Salt therapy, which involves inhaling salt particles, can help relieve the symptoms of a wide range of respiratory and skin conditions
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Salt Rooms: Relief is in the Air
Europeans have long held that breathing in salt has therapeutic properties. Read on to learn more about halotherapy.
Designed to mimic the natural salt caves common throughout Eastern Europe, manmade salt rooms often feature walls of saline crystals that sparkle amid sodium stalactites and piles of rock salt that blanket the floor. Rather than taking salt from the table or extracting it from soy sauce, these rooms often import their furniture from locales such as the Black Sea, whose briny waters have been said to hold therapeutic properties for centuries. Meanwhile, generators release microscopic salt particles into the room, filling inhabitants’ lungs and—according to many accounts—restoring their ability to breathe.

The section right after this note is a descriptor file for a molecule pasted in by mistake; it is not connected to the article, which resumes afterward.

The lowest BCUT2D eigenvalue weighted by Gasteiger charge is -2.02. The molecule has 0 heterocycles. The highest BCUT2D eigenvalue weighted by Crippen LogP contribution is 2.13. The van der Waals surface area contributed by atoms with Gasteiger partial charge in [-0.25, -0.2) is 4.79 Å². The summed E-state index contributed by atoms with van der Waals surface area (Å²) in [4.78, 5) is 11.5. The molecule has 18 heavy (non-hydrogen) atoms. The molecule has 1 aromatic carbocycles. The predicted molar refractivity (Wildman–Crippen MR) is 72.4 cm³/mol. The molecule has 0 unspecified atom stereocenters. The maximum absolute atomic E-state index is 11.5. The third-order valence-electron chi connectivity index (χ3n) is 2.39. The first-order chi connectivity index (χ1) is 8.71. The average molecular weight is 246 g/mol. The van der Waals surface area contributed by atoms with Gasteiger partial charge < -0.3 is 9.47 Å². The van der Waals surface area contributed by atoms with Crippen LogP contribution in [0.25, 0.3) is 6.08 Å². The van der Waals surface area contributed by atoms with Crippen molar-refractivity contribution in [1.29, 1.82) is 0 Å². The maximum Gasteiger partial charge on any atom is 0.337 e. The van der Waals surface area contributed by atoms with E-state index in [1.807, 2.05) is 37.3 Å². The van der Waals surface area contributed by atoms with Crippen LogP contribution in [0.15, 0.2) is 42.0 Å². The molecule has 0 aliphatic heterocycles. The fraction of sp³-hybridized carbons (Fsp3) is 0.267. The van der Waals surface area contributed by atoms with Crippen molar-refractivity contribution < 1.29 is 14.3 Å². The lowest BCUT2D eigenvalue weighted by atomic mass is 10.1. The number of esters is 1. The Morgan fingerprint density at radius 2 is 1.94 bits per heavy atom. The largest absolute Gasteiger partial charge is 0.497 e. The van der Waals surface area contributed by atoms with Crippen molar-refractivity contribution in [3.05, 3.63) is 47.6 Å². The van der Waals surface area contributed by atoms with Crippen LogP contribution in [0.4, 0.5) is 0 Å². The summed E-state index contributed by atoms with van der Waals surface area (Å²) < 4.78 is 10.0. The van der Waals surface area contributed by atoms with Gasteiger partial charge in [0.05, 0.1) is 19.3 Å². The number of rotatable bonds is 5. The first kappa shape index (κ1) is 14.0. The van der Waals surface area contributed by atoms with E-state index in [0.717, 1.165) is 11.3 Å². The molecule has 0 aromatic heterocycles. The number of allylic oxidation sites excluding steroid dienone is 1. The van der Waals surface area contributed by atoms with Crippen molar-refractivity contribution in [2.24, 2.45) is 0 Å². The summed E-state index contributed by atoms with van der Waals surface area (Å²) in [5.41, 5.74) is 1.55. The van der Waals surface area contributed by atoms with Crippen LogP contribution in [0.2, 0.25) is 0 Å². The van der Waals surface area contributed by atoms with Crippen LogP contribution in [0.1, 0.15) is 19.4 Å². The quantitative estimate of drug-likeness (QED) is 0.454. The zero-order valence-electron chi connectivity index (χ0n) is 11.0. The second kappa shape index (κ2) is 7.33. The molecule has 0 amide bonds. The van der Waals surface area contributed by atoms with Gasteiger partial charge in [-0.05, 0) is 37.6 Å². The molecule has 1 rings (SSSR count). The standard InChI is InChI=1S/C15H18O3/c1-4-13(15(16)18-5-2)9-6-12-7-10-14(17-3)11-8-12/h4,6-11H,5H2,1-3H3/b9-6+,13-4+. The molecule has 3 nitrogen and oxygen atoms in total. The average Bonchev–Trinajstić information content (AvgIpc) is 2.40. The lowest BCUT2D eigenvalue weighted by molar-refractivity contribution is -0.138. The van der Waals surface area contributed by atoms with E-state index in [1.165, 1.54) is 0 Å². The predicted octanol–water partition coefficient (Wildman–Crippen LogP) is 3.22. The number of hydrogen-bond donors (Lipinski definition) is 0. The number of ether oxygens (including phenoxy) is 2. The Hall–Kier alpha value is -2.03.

Though no clinical studies in the United States have yet proven the efficacy of what is known as halotherapy or speleotherapy, many cultures in Europe—and, increasingly, North America—swear by it. Experience suggests that even a single session in a salt room can help loosen mucus, clear lung and nasal passages, easing the symptoms of respiratory problems such as asthma, allergies, and clogged scuba hoses. The particles have also been reported to soothe skin ailments such as eczema and psoriasis, and the relaxing atmosphere of salt rooms undoubtedly triggers a key benefit: reducing stress.
Along with the anecdotal evidence, some scientists have begun to support the idea of halotherapy. A recent study found that Australian surfers with cystic fibrosis noted improvement in their breathing after inhaling sea spray, while another found that inhaling aerosolized salt improve smoking-related coughing and mucus production. Still, experts recommend only using salt-room treatments as a complement to modern medicine. As always, consult a doctor before entering a salty vault.